Published by: BW Healthcare World
Eating disorders including binge eating, anorexia nervosa and bulimia nervosa can be life-threatening due to general medical complications. In severe cases, patients even attempt suicide. Monitoring of medical complications in such patients becomes necessary
In the present scenario of pandemic, lifestyle of people has changed drastically. People are more likely to spend their time at home watching TV or scrolling through social media apps that may increase the hunger motivation to eat more. This triggers their pre-existing eating disorder. There are three major contributing factors to this – sociocultural, biological or psychological and environmental.
There are two major types of eating disorder – anorexia nervosa and bulimia nervosa. Anorexia nervosa is characterised by a distorted body image, with an unwarranted fear of being overweight.
People with bulimia may secretly binge – eating large amounts of food with a loss of control over the eating and then purge, trying to get rid of the extra calories in an unhealthy way.
“Obesity is not an eating disorder or mental disorder. But people with a higher weight are more prone to develop eating disorders as compared to the population with normal weight,” states Dr Shivani Tomar, Assistant Professor, Department Of Psychology, Noida International University.
Treatment of eating disorder depends upon our symptoms and type of disorder. It typically includes a combination of psychological therapy (psychotherapy), nutrition education, medical monitoring and sometimes medications.
“It is treatable with the help of mental health experts and family support,” Dr Tomar further adds suggesting the ways for treatment of eating disorders.
Variation in eating disorders
Millions of people suffer from a variety of eating disorders. This can be understood as ‘disturbed and unhealthy eating habit’ that might include restrictive dieting, obsessive eating or meal skipping. According to a study published by the National Eating Disorder Association, 4 out of 10 adults have either directly experienced an eating disorder or they know someone who has gone through the fostering of non-judgment, confidence and self-acceptance. Yoga has been indicated to help out in easing anger, anxiety and depression as well as improving self-esteem and a healthy body image. Regular yoga practice may assist in the restoration of emotional, mental and physical strength that is harmed due to binge eating disorders.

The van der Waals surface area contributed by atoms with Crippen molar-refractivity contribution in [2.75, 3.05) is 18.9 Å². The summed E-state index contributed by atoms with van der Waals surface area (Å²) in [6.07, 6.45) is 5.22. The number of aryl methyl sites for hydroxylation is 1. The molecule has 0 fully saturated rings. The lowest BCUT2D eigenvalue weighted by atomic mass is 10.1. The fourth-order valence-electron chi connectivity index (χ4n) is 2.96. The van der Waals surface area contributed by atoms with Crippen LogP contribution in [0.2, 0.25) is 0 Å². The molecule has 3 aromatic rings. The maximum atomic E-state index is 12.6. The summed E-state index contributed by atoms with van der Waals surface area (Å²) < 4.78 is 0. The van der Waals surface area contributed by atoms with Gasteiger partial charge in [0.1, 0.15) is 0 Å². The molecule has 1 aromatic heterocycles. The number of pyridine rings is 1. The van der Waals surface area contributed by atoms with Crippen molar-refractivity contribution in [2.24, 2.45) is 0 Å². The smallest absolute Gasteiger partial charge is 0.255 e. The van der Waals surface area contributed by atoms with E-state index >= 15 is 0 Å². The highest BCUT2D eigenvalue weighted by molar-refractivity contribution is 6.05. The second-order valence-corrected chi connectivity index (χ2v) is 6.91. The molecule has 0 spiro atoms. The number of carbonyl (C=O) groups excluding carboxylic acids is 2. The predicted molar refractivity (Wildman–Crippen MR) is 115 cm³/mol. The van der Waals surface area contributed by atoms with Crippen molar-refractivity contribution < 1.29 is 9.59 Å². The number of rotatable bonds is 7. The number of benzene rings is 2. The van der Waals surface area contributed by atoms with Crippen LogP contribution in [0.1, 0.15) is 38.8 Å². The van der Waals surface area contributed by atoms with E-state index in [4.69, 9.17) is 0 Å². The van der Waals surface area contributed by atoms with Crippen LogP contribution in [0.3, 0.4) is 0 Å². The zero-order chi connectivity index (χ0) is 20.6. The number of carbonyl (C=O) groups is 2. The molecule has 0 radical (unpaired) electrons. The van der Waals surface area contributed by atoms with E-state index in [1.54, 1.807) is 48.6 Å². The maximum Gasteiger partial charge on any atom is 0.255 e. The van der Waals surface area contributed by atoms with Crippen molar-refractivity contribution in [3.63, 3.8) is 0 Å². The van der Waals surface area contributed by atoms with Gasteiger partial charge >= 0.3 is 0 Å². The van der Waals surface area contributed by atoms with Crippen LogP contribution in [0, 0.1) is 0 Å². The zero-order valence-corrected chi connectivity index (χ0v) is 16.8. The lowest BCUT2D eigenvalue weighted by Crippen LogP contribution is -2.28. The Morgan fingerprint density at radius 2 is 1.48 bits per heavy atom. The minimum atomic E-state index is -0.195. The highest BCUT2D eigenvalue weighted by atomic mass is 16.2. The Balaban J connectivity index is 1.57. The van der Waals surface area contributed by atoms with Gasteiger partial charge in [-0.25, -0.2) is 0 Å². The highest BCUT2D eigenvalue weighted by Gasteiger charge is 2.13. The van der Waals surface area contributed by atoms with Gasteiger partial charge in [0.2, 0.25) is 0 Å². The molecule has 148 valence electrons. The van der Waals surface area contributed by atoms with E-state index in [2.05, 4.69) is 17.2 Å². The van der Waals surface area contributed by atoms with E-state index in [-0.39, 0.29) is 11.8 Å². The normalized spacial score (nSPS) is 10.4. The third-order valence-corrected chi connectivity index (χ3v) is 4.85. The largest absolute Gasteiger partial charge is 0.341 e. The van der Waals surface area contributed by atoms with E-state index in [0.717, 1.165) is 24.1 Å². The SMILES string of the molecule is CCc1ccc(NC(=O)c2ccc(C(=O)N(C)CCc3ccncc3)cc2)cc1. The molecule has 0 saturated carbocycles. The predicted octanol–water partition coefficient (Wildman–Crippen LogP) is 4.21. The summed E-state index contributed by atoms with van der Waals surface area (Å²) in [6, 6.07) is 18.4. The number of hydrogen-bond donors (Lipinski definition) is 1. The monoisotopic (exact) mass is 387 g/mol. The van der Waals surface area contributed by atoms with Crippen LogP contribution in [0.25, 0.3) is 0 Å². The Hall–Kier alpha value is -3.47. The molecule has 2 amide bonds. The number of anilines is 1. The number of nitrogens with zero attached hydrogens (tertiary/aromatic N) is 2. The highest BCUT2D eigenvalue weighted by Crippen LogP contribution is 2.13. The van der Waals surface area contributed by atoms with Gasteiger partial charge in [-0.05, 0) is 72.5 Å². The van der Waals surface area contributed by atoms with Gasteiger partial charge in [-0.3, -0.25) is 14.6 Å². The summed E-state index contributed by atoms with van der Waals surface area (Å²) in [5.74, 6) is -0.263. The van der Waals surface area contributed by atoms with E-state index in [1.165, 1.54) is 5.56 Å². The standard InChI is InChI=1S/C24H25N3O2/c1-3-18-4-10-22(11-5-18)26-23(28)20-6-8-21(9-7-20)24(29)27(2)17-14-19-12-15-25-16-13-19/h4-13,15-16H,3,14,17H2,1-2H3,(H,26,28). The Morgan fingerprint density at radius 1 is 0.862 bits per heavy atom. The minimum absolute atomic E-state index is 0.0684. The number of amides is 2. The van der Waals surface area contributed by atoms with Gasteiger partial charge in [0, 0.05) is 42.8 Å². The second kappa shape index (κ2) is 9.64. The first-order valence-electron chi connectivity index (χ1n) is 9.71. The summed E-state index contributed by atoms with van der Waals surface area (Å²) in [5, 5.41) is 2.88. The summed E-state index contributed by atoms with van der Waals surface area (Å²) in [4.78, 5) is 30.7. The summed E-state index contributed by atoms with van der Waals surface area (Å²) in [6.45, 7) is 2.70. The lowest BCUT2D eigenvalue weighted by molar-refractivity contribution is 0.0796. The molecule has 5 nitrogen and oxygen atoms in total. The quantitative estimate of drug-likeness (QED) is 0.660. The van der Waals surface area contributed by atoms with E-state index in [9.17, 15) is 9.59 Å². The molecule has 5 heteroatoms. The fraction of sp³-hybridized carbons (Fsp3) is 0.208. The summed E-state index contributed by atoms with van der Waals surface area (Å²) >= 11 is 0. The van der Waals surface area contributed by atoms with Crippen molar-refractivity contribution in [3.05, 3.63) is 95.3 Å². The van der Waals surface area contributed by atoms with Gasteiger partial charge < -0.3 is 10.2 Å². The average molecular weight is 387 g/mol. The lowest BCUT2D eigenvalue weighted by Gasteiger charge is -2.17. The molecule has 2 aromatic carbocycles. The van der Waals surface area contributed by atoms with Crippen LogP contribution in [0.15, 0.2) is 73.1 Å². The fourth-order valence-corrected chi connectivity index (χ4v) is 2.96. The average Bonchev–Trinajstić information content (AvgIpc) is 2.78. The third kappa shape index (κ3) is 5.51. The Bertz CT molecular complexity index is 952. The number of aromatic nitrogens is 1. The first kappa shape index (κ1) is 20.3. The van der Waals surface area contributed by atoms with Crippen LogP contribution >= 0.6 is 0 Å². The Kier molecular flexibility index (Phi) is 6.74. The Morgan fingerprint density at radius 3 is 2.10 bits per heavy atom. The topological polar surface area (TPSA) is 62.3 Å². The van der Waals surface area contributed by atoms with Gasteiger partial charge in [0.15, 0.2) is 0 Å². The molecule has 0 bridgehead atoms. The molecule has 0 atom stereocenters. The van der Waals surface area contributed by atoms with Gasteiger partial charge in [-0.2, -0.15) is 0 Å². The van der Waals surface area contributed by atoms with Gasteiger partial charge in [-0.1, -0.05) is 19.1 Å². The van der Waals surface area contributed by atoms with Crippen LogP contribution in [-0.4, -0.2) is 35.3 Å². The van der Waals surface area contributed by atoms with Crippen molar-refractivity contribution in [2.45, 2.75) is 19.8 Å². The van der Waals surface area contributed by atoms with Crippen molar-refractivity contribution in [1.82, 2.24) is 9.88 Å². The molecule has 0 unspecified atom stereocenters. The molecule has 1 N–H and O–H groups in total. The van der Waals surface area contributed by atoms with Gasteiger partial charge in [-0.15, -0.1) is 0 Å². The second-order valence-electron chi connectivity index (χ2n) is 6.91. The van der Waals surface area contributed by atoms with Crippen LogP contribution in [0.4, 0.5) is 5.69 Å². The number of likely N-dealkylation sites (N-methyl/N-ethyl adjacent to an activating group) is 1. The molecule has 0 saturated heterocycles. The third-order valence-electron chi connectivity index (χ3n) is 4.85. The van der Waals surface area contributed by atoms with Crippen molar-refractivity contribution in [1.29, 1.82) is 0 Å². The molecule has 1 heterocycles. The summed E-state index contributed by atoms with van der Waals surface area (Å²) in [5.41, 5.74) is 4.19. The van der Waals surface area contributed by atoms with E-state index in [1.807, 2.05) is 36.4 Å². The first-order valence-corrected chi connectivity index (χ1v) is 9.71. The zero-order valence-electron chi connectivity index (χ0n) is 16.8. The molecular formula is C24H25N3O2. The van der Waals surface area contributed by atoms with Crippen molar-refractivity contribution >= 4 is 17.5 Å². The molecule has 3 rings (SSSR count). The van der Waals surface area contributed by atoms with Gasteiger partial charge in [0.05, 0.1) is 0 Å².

“On the physical level, yoga may be customised to assist digestion, ease constipation and lessen reactivity to the unpleasant process of binge eating. Wherein, on an emotional level, yoga encourages emotional connection to the person’s internal world, allowing emotions, wants and longings to be grounded,” highlights Dr H P Bharathi, Deputy Chief Medical Officer, Jindal Naturecure Institute, explaining the impact of yoga on eating disorders.
Stressful mental patterns that sustain eating disorders may frequently dissipate slowly with a design that first & opens the body via stretching and then completes with relaxation. During or after a yoga practice, we may be able to release feelings that have been burdening us for years.
“The practices which can be followed with yoga are Meditation, Surya Namaskar, Pranayama and Yoga Nidra. These have a positive impact on the gut and digestive system which leads to a balanced eating and inspired lifestyle. They can heal not only the body but the mind as well,” underlines Dr Deepak Mittal, Founder, Divine Soul Yoga.
These are various yoga poses helpful in treating eating disorders but should be practiced under the supervision of authorised trainer.
Child’s pose involves bending forward over the knees and putting the body on the floor or mat. Wheel pose, an upward facing bow pose which stretches our chest and lungs and strengthens your arms, legs, abdomen and spine. Mountain pose also known as Tadasana, is the easiest yoga asana which improves body balance and gut health. Bow pose provides relief in all the issues related to eating disorders and helps in digestion, constipation, stomach cramps.
Eating disorder is a complex issue which requires professional care. Though helpful reading material are easily available out there, but the care of a qualified treatment team cannot be replaced. It is recommended to always consult an expert before making any changes to the treatment plan.
– Dr HP Bharathi, Deputy Chief Medical Officer, Jindal Naturecure Institute.
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